The first of which was that I don't know nearly enough about Silverlight, XAML, and WPF in general (crap). The second of which, was that with WebKit on Mac OS X, any application that embeds WebViews inherits plugins that are installed on the system. Extending this idea further, WebKit can inherit plugins that are bundled with a Cocoa application (inside Application.app/Contents/PlugIns), woohoo! What this means, outside of a purely Silverlight-related context, is that you could theoretically bundle a WebKit-plugin with a WebKit-based application and just have that plugin purely application specific, or bundle up a WebKit application with different versions of Flash and Silverlight for testing purposes. Unfortunately, there are some issues with clicking through to the Silverlight canvas in an embedded WebKit view, you can still try it out inside an application, without having to install the Silverlight plugin and restart your instance of Safari.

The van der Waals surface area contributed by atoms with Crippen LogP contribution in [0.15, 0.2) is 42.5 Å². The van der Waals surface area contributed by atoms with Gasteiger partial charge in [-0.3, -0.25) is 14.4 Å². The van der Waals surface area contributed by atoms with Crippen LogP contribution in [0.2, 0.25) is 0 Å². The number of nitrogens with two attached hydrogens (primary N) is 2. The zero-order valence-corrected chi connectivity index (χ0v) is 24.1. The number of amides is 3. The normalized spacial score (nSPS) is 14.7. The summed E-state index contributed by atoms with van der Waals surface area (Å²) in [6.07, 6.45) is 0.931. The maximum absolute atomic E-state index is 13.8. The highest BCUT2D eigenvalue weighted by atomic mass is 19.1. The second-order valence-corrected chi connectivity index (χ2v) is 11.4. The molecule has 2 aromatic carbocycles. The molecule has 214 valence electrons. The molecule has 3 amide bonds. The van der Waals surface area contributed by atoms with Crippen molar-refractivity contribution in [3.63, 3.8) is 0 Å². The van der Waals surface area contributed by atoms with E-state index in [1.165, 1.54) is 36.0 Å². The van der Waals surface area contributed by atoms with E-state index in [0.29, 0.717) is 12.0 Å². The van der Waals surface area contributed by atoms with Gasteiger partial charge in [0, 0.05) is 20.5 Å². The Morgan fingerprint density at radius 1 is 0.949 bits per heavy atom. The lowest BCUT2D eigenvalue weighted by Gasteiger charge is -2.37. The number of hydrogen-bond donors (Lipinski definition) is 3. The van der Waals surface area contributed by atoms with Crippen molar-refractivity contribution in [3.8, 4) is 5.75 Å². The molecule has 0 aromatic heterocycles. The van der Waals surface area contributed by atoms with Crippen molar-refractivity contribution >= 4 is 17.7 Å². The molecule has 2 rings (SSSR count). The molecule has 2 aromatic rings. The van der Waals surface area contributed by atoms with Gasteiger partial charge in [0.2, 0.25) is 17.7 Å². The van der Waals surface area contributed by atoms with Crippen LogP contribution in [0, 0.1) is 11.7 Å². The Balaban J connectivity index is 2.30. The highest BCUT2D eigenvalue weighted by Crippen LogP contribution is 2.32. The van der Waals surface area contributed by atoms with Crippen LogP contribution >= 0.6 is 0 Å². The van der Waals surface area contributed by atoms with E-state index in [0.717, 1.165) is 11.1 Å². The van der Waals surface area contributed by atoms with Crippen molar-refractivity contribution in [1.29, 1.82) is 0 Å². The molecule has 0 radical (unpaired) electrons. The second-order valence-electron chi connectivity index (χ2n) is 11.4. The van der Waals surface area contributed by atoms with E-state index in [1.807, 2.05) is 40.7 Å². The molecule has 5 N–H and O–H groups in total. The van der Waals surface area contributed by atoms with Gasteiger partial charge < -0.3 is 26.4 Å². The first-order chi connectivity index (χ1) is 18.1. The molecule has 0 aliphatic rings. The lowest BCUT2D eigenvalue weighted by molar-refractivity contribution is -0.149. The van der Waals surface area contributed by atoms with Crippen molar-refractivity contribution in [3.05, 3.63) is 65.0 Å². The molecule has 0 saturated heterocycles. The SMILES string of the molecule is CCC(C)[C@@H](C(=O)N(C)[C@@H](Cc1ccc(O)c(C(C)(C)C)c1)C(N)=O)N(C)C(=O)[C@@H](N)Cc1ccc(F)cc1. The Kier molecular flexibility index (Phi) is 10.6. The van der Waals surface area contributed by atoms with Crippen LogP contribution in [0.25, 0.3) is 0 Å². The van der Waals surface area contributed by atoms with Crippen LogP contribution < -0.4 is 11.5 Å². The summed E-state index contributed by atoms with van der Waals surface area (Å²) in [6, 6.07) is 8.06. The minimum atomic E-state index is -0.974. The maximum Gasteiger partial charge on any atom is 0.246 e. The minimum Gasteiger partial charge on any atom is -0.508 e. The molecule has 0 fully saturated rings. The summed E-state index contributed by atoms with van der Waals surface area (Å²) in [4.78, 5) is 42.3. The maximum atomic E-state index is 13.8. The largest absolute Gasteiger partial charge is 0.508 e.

That said, are you thinking what I'm thinking? Of course not, you're probably sane, but I'm not, so I'd like to introduce SilverSurfer 1.0, an embedded version of WebKit that loads in the Silverlight 1.0 plugin for Mac OS X. It doesn't install anything on your computer, so you don't have to restart Safari, or futz with plug-ins, this is especially useful if you just want to try Silverlight out and see what it's about without installing anything.
Visiting a Silverlight page in Safari
Visiting the same page in SilverSurfer
Complex Silverlight in SilverSurfer
I think it's a neat trick, the only downside is actually having to bundle up the entire Silverlight.plugin bundle with the application bundle to make sure you don't have to install it, but other than that I hope you can find it useful when trying out Silverlight, or just testing it in Safari!